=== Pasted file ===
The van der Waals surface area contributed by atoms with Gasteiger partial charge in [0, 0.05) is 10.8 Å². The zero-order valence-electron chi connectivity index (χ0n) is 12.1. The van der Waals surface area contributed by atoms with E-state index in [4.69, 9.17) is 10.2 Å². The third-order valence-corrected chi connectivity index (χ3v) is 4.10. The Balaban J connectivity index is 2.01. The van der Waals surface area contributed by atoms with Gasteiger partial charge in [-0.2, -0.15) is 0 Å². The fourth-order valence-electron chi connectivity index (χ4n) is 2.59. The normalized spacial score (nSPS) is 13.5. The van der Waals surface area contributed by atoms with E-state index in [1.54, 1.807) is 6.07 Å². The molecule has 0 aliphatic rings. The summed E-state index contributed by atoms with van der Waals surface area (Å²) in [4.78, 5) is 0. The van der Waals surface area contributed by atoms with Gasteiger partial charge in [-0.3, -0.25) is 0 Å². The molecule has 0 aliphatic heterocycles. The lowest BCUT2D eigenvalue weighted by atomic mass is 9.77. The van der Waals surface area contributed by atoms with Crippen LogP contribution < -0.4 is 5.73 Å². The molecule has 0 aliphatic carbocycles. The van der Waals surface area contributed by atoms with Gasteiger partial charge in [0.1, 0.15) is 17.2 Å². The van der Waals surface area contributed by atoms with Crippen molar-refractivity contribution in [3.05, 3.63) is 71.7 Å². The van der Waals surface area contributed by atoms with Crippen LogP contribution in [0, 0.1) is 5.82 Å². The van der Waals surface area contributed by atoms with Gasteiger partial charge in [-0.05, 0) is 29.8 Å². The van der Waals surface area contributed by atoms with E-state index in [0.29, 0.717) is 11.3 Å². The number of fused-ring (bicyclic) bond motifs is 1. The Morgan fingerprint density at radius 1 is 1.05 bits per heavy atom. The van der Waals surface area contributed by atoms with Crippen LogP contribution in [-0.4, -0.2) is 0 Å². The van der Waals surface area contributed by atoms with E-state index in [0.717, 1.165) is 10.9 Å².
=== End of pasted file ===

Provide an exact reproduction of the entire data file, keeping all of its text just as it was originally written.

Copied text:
The van der Waals surface area contributed by atoms with Gasteiger partial charge in [0, 0.05) is 10.8 Å². The zero-order valence-electron chi connectivity index (χ0n) is 12.1. The van der Waals surface area contributed by atoms with E-state index in [4.69, 9.17) is 10.2 Å². The third-order valence-corrected chi connectivity index (χ3v) is 4.10. The Balaban J connectivity index is 2.01. The van der Waals surface area contributed by atoms with Gasteiger partial charge in [-0.2, -0.15) is 0 Å². The fourth-order valence-electron chi connectivity index (χ4n) is 2.59. The normalized spacial score (nSPS) is 13.5. The van der Waals surface area contributed by atoms with E-state index in [1.54, 1.807) is 6.07 Å². The molecule has 0 aliphatic rings. The summed E-state index contributed by atoms with van der Waals surface area (Å²) in [4.78, 5) is 0. The van der Waals surface area contributed by atoms with Gasteiger partial charge in [-0.3, -0.25) is 0 Å². The molecule has 0 aliphatic heterocycles. The lowest BCUT2D eigenvalue weighted by atomic mass is 9.77. The van der Waals surface area contributed by atoms with Crippen LogP contribution < -0.4 is 5.73 Å². The molecule has 0 aliphatic carbocycles. The van der Waals surface area contributed by atoms with Gasteiger partial charge in [0.1, 0.15) is 17.2 Å². The van der Waals surface area contributed by atoms with Crippen molar-refractivity contribution in [3.05, 3.63) is 71.7 Å². The van der Waals surface area contributed by atoms with Crippen LogP contribution in [0, 0.1) is 5.82 Å². The van der Waals surface area contributed by atoms with Gasteiger partial charge in [-0.05, 0) is 29.8 Å². The van der Waals surface area contributed by atoms with E-state index in [0.29, 0.717) is 11.3 Å². The number of fused-ring (bicyclic) bond motifs is 1. The Morgan fingerprint density at radius 1 is 1.05 bits per heavy atom. The van der Waals surface area contributed by atoms with Crippen LogP contribution in [-0.4, -0.2) is 0 Å². The van der Waals surface area contributed by atoms with E-state index in [0.717, 1.165) is 10.9 Å².